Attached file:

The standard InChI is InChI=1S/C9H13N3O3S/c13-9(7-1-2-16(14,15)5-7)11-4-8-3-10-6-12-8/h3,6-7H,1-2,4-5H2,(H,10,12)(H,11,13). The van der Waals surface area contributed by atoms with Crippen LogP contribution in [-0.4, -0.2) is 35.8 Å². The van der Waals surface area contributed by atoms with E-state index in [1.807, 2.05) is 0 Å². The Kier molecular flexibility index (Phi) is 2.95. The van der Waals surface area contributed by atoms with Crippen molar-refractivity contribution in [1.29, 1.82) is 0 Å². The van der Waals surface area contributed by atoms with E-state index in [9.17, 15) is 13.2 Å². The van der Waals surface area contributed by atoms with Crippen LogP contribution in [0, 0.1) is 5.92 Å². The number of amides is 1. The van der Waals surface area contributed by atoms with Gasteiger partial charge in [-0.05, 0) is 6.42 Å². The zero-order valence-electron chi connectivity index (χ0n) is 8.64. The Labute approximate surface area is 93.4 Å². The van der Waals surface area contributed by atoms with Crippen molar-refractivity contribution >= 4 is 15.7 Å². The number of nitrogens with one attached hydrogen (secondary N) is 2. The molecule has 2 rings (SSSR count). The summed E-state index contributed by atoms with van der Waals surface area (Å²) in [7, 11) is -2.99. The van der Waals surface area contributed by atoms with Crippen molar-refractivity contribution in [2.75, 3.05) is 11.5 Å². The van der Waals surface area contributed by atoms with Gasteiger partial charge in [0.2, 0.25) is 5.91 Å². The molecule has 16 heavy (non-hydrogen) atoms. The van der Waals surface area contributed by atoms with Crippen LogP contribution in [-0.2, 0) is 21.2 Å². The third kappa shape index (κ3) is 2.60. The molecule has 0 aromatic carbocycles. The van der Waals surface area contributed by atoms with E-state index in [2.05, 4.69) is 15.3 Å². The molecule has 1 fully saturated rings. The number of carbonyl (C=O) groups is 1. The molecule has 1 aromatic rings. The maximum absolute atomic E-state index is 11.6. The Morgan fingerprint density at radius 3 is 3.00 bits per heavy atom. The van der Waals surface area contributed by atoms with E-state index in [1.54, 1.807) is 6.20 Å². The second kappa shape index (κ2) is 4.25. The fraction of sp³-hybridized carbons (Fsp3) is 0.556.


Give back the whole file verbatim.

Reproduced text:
The standard InChI is InChI=1S/C9H13N3O3S/c13-9(7-1-2-16(14,15)5-7)11-4-8-3-10-6-12-8/h3,6-7H,1-2,4-5H2,(H,10,12)(H,11,13). The van der Waals surface area contributed by atoms with Crippen LogP contribution in [-0.4, -0.2) is 35.8 Å². The van der Waals surface area contributed by atoms with E-state index in [1.807, 2.05) is 0 Å². The Kier molecular flexibility index (Phi) is 2.95. The van der Waals surface area contributed by atoms with Crippen molar-refractivity contribution in [1.29, 1.82) is 0 Å². The van der Waals surface area contributed by atoms with E-state index in [9.17, 15) is 13.2 Å². The van der Waals surface area contributed by atoms with Crippen LogP contribution in [0, 0.1) is 5.92 Å². The number of amides is 1. The van der Waals surface area contributed by atoms with Gasteiger partial charge in [-0.05, 0) is 6.42 Å². The zero-order valence-electron chi connectivity index (χ0n) is 8.64. The Labute approximate surface area is 93.4 Å². The van der Waals surface area contributed by atoms with Crippen molar-refractivity contribution >= 4 is 15.7 Å². The number of nitrogens with one attached hydrogen (secondary N) is 2. The molecule has 2 rings (SSSR count). The summed E-state index contributed by atoms with van der Waals surface area (Å²) in [7, 11) is -2.99. The van der Waals surface area contributed by atoms with Crippen molar-refractivity contribution in [2.75, 3.05) is 11.5 Å². The van der Waals surface area contributed by atoms with Gasteiger partial charge in [0.2, 0.25) is 5.91 Å². The molecule has 16 heavy (non-hydrogen) atoms. The van der Waals surface area contributed by atoms with Crippen LogP contribution in [-0.2, 0) is 21.2 Å². The third kappa shape index (κ3) is 2.60. The molecule has 0 aromatic carbocycles. The van der Waals surface area contributed by atoms with E-state index in [2.05, 4.69) is 15.3 Å². The molecule has 1 fully saturated rings. The number of carbonyl (C=O) groups is 1. The molecule has 1 aromatic rings. The maximum absolute atomic E-state index is 11.6. The Morgan fingerprint density at radius 3 is 3.00 bits per heavy atom. The van der Waals surface area contributed by atoms with E-state index in [1.54, 1.807) is 6.20 Å². The second kappa shape index (κ2) is 4.25. The fraction of sp³-hybridized carbons (Fsp3) is 0.556.